How To Get Out of Unemployment Depression

If you have ever been unemployed for prolonged periods of time then you know that feeling of hopelessness all too well. You try looking for a job every day, leave no opportunity unturned and yet you can’t find work. At this point you feel like absolute garbage and you begin to wonder if you’re worthy of anything. How would I know – you ask? I’ve been in your shoes.

UnemployedFew years ago after being a self-employed affiliate marketer things turned for the worse. Things changed so quickly that literally overnight I was unable to make a living. I’ll spare you the details but all that matters is nothing I previously did worked any longer. This new period of struggling to survive and constantly searching for employment lasted for an entire year. I grew sad, depressed, fatigued, hopeless – you name it. Every time I’d apply for a job it seemed like one hundred other people were there before me. It was quite depressing. Even though it was most likely not the clinical type of depression, it certainly felt like it.

Over the course of the next few weeks following this period of sadness I learned many things. It gives me a great pleasure to be able to share with you the things that have helped me and may possibly get you out of your infinite state of sadness:

Seek Support from People You Love

Surround yourself with people you love and those that love you. Forget searching for work for a bit and spend time with family. Don’t do it for the sake of distraction, but rather allow your mind to fully heal with support of others. If this is something you have already been doing this whole time, then combine it with the next suggestion.

Take a Mini-Vacation

Taking a vacation during the worst of times may sound like terrible advice but consider the situation: you’ve been out of work for quite some time and are not getting closer to finding anything. By spending time with people you love in a place away from home you can begin to forget the pain and agony of searching without results. I’m not saying you should spend a lot of money to do something exotic – just take a road trip out of town. Go camping, go fishing, just get out of town. Spend a few days or more just relaxing (and no, those times when you have nothing to do at home because no new job postings were added don’t count). Think of any activity that you truly loved doing just before your life got very busy and go do it.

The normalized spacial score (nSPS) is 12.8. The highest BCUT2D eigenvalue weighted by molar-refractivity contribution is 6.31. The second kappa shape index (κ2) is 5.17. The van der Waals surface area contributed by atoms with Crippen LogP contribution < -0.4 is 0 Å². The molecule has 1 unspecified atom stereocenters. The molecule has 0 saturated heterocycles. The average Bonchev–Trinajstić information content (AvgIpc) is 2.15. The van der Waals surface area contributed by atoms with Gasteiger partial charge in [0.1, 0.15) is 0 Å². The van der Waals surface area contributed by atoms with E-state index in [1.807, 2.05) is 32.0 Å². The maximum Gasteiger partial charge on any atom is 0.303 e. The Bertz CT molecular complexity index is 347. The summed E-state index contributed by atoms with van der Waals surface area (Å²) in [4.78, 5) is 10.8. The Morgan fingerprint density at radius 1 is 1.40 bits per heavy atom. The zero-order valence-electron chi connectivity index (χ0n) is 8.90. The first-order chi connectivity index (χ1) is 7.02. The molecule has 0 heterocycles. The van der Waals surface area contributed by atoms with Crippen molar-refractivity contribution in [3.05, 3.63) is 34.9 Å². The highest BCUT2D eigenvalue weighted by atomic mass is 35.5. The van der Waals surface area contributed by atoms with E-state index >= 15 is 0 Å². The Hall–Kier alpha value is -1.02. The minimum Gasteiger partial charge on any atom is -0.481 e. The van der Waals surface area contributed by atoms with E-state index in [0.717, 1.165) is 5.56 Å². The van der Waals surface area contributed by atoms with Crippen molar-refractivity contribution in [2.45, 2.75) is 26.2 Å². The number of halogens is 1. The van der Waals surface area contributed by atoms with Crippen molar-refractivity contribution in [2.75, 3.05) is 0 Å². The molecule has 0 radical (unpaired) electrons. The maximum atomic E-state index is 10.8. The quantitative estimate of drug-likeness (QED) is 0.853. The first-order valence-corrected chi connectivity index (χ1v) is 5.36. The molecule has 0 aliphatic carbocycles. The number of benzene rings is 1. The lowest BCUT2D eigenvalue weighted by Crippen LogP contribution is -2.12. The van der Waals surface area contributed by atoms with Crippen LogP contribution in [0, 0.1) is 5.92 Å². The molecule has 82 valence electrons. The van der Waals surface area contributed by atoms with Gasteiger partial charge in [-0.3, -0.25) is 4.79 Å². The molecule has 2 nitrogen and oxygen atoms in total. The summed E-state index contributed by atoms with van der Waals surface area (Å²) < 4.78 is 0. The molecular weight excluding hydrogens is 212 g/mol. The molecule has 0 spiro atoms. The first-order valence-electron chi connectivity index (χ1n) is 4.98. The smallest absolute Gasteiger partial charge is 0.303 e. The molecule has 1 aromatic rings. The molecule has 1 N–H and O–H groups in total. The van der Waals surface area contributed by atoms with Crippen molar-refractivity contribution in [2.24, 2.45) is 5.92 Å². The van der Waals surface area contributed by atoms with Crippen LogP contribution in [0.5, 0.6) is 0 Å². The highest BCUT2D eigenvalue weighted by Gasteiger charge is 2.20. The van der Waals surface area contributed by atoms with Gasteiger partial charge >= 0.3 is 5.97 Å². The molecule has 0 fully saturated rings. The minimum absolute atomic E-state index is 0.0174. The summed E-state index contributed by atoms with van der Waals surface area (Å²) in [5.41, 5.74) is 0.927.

Volunteer Your Skills for a Good Cause

I know, doing charity work at a time when you should be asking for charity sounds completely insane, but it really isn’t.  Is there somewhere you have to be after months of searching for employment? A few days won’t kill you. Take some time off and donate it along with your skills to a good cause. You may be surprised how happy it will make you feel to see someone else benefit from your talent. Who knows, someone may even notice your work which could lead to a connection here and there.

Start Networking with Others

Speaking of connections, go out and make new ones. From meetups to job fairs, every bit of networking will help you feel like a worthy human being. Join local meetups and make new friends. Don’t be afraid to talk about your situation. Job fairs aren’t just for meeting with potential employers, seek company with like-minded people. Talk about your efforts to find a job, make jokes, make friends. You’ll need every bit of friendship at this point.

Everything listed here is what has worked for me to overcome severe sadness and in my mind – depression. There are many other things you’ll have to do differently once you get out of feeling too miserable but that is another post for another time.

For more awesome articles on dealing with unemployment check out some of these:

Great Reads for the Unemployed

28 Comments

  1. I would make a small list of daily goals too, simple and achievable, job-related or not. And congratulate myself for doing them every night. Positive thinking can go a long way, and you start achieving more every following day.

    • Good point Pauline. Although this is not something I did after several months went by, I can see how having an achievable goal every day may motivate you to keep at it. Just not sure if it would really help getting out of the terrible pit of sadness – but you never know! (I just don’t have experience with this)

  2. Great tips Veronica. I was unemployed a number of years ago for a few months and I remember it not so fondly. I would agree with Pauline in having a daily list of goals. I did something similar and it helped me immensely to get more motivated and to take one day at a time.